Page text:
Kita Nobukage

北信景

Kita Clan

Bushō

Mutsu Province

Lifespan:  Tenshō 3 (1575) to Genna 1 (1615)

Rank:  bushō

Clan:  Sakuraba → Kita

Lord:  Nanbu Toshinao

Father:  Sakuraba Mitsuyasu

Adoptive Father:  Kita Nobuchika

Siblings:  Sakuraba Naotsuna, Sho Saemon, Sakuraba Mitsutada, Nobukage

Kita Nobukage served as a bushō during the Azuchi-Momoyama and early Edo periods.  His common name was Jūzaemon.  Other names were Nobutsura and Chikanobu.  Later, he changed his name to Naoyoshi.

Nobukage was born as the son of Sakuraba Mitsuyasu, a retainer of the Nanbu clan.  Later, he was adopted by Kita Nobuchika, his uncle on his mother’s side of the family who was a veteran of the Nanbu clan of Mutsu Province.

Similar to his father, Nobukage served the Nanbu clan.  In 1600, during the Battle of Sekigahara, Nobukage’s adoptive father, Nobuchika, defended Hanamaki Castle.  In a bid to expand his territory, Date Masamune instigated Waga Tadachika and others to storm the citadel in an event known as the Nighttime Attack on Hanamaki Castle.  This was part of a larger action to retake the Waga District known as the Iwasaki Uprising.  At this time, Nobukage helped Nobuchika to repel the Waga forces.  As recognition for his valor, Nobukage received one of the characters from the name of his lord, Nanbu Toshinao, and adopted the name of Naoyoshi.  After being dispatched by the Morioka domain of northern Mutsu to inspect the border with the territory governed by Akita Sanesue, Nobukage discovered the Shirane kinzan – a gold mine.  He then served as a magistrate and contributed to the finances of the Morioka domain.  Nobukage, however, did not get along well with his lord, Toshinao, and, later, he absconded from the clan.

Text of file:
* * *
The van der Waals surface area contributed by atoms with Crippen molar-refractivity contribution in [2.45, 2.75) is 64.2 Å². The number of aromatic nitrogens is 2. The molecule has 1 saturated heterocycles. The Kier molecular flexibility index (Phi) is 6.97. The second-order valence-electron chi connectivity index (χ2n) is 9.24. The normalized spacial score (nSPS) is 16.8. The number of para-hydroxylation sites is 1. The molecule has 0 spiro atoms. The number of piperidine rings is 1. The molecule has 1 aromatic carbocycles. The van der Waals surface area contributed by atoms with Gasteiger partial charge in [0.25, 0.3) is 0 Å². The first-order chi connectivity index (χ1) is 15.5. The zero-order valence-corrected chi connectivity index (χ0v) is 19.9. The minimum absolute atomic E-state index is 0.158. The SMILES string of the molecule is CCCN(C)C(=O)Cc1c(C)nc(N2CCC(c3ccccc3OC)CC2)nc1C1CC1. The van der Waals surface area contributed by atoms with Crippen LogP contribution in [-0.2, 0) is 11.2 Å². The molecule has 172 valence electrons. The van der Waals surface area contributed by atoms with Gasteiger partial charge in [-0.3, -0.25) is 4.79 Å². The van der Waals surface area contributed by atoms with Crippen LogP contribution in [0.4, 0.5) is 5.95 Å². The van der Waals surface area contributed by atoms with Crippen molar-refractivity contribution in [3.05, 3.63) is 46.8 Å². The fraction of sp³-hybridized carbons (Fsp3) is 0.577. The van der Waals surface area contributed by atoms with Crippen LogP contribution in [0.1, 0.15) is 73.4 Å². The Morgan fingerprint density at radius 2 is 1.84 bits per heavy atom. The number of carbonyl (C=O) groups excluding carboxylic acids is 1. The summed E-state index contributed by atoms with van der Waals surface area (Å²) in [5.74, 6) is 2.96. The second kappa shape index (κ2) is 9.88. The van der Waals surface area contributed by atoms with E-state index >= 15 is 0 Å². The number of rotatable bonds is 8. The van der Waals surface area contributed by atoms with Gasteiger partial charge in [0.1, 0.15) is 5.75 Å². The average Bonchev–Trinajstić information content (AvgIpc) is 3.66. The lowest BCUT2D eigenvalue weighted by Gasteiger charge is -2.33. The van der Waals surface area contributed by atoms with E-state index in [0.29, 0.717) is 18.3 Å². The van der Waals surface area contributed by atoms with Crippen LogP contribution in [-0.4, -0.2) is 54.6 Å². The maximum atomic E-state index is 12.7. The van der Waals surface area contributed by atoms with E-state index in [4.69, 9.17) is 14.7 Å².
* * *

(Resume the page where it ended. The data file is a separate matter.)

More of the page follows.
In 1614, at the Winter Campaign of the Siege of Ōsaka, Nobukage allied with the Toyotomi clan, adopting the name of Nanbu Jūzaemon Nobukage.  While serving with elaborate armor, he was called the Shining Warrior of the Nanbu.  After the Siege of Ōsaka, he was apprehended in Ise and transferred to the Nanbu family.  In Morioka, he was executed by the hands of Toshinao himself.

Anecdotes

When Toshinao was requested by the Edo bakufu to explain the origins of Nobukage, he stated that Nobukage’s father was a deceased individual named Kita Tarōzaemon, and it is suspected that he altered the genealogy of the Sakuraba family to conceal the facts to avoid his real father, Sakuraba Mitsuyasu, being placed under house arrest.

In one account, the reasons for Nobukage to abscond from the Nanbu clan are as follows:  On one occasion when Toshinao was served breakfast, small stones the size of soybeans were mixed in with his food and there were large fish bones in the soup.  Angered, Toshinao ordered his attendant (Nobukage’s son – Kita Jūzō) to slay the cook.  Still a youth before his coming-of-age ceremony, Jūzō was afraid but could not oppose the will of his lord so he killed the cook, but sustained significant injuries himself in the incident from which he later died.  The loss of his son anguished Nobukage whereupon he locked himself in his residence and refused to serve the clan anymore.  Upset at these acts, Toshinao ordered that Nobukage be confined.  Later, Nobukage fled and climbed Mount Kōya.

Nevertheless, there is a theory that the Nanbu family sent Nobukage to Ōsaka Castle and that he had a dual role serving the Nanbu and the Tokugawa clans.  It is not certain to what extent the foregoing story is accurate.

Similarly, according to another source, as a magistrate of the gold mine, Nobukage saved 120,000 ryō in deposits in Kyōto, Fushimi, Ōsaka, Sunpu, Edo, and elsewhere.  When he entered Ōsaka Castle, he presented Toyotomi Hideyori with 500 bows and 10,000 arrows with gold leaf inscribed with his name.  In another story, Nobukage had several hundred arquebuses made in Sakai and brought them to Ōsaka Castle.  These may be exaggerations, but speak to the significant income generated by the Morioka domain from the mining operations at this time.